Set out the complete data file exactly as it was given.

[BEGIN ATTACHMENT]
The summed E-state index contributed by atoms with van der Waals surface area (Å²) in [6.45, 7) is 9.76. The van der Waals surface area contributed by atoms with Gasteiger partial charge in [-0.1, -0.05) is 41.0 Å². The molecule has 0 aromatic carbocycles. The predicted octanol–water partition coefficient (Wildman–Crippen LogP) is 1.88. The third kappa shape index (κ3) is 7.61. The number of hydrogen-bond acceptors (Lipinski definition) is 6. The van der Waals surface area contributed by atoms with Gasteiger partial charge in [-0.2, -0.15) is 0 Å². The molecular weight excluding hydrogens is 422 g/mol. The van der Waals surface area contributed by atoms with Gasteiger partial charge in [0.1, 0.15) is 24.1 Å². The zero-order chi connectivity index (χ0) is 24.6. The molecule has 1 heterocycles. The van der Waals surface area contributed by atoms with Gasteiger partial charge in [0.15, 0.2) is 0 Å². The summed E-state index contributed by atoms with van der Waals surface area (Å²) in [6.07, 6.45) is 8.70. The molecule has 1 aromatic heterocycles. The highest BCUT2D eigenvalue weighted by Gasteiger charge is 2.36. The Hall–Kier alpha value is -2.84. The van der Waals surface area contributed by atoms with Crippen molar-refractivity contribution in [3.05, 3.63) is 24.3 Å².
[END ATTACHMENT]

The summed E-state index contributed by atoms with van der Waals surface area (Å²) in [6.45, 7) is 9.76. The van der Waals surface area contributed by atoms with Gasteiger partial charge in [-0.1, -0.05) is 41.0 Å². The molecule has 0 aromatic carbocycles. The predicted octanol–water partition coefficient (Wildman–Crippen LogP) is 1.88. The third kappa shape index (κ3) is 7.61. The number of hydrogen-bond acceptors (Lipinski definition) is 6. The van der Waals surface area contributed by atoms with Gasteiger partial charge in [-0.2, -0.15) is 0 Å². The molecular weight excluding hydrogens is 422 g/mol. The van der Waals surface area contributed by atoms with Gasteiger partial charge in [0.1, 0.15) is 24.1 Å². The zero-order chi connectivity index (χ0) is 24.6. The molecule has 1 heterocycles. The van der Waals surface area contributed by atoms with Gasteiger partial charge in [0.15, 0.2) is 0 Å². The summed E-state index contributed by atoms with van der Waals surface area (Å²) in [6.07, 6.45) is 8.70. The molecule has 1 aromatic heterocycles. The highest BCUT2D eigenvalue weighted by Gasteiger charge is 2.36. The Hall–Kier alpha value is -2.84. The van der Waals surface area contributed by atoms with Crippen molar-refractivity contribution in [3.05, 3.63) is 24.3 Å².